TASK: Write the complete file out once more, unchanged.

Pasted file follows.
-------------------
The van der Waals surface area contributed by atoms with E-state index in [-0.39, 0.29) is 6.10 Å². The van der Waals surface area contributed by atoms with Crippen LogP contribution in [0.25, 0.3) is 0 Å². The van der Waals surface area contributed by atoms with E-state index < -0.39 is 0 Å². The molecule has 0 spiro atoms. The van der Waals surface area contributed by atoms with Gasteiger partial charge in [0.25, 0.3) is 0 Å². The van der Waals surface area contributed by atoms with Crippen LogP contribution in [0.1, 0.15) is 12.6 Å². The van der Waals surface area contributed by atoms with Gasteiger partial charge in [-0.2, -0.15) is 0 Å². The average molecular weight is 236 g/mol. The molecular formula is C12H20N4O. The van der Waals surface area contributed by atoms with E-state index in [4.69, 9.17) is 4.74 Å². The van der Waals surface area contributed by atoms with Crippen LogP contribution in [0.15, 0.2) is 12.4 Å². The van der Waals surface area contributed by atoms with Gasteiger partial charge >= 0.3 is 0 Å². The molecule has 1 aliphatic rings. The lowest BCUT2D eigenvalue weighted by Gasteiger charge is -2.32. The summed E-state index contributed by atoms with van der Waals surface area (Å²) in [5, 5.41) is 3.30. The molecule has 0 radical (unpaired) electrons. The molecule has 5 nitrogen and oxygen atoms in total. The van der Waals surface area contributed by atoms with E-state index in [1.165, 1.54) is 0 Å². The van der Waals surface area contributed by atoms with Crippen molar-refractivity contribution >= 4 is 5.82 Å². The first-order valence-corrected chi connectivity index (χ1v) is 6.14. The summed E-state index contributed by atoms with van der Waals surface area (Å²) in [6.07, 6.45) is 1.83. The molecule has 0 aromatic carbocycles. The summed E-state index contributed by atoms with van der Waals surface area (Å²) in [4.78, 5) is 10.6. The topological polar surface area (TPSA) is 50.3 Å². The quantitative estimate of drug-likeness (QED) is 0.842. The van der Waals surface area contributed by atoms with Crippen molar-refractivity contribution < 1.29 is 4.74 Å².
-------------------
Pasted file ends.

The van der Waals surface area contributed by atoms with E-state index in [-0.39, 0.29) is 6.10 Å². The van der Waals surface area contributed by atoms with Crippen LogP contribution in [0.25, 0.3) is 0 Å². The van der Waals surface area contributed by atoms with E-state index < -0.39 is 0 Å². The molecule has 0 spiro atoms. The van der Waals surface area contributed by atoms with Gasteiger partial charge in [0.25, 0.3) is 0 Å². The van der Waals surface area contributed by atoms with Crippen LogP contribution in [0.1, 0.15) is 12.6 Å². The van der Waals surface area contributed by atoms with Gasteiger partial charge in [-0.2, -0.15) is 0 Å². The average molecular weight is 236 g/mol. The molecular formula is C12H20N4O. The van der Waals surface area contributed by atoms with E-state index in [4.69, 9.17) is 4.74 Å². The van der Waals surface area contributed by atoms with Crippen LogP contribution in [0.15, 0.2) is 12.4 Å². The van der Waals surface area contributed by atoms with Gasteiger partial charge >= 0.3 is 0 Å². The molecule has 1 aliphatic rings. The lowest BCUT2D eigenvalue weighted by Gasteiger charge is -2.32. The summed E-state index contributed by atoms with van der Waals surface area (Å²) in [5, 5.41) is 3.30. The molecule has 0 radical (unpaired) electrons. The molecule has 5 nitrogen and oxygen atoms in total. The van der Waals surface area contributed by atoms with E-state index in [1.165, 1.54) is 0 Å². The van der Waals surface area contributed by atoms with Crippen molar-refractivity contribution >= 4 is 5.82 Å². The first-order valence-corrected chi connectivity index (χ1v) is 6.14. The summed E-state index contributed by atoms with van der Waals surface area (Å²) in [6.07, 6.45) is 1.83. The molecule has 0 aromatic carbocycles. The summed E-state index contributed by atoms with van der Waals surface area (Å²) in [4.78, 5) is 10.6. The topological polar surface area (TPSA) is 50.3 Å². The quantitative estimate of drug-likeness (QED) is 0.842. The van der Waals surface area contributed by atoms with Crippen molar-refractivity contribution < 1.29 is 4.74 Å².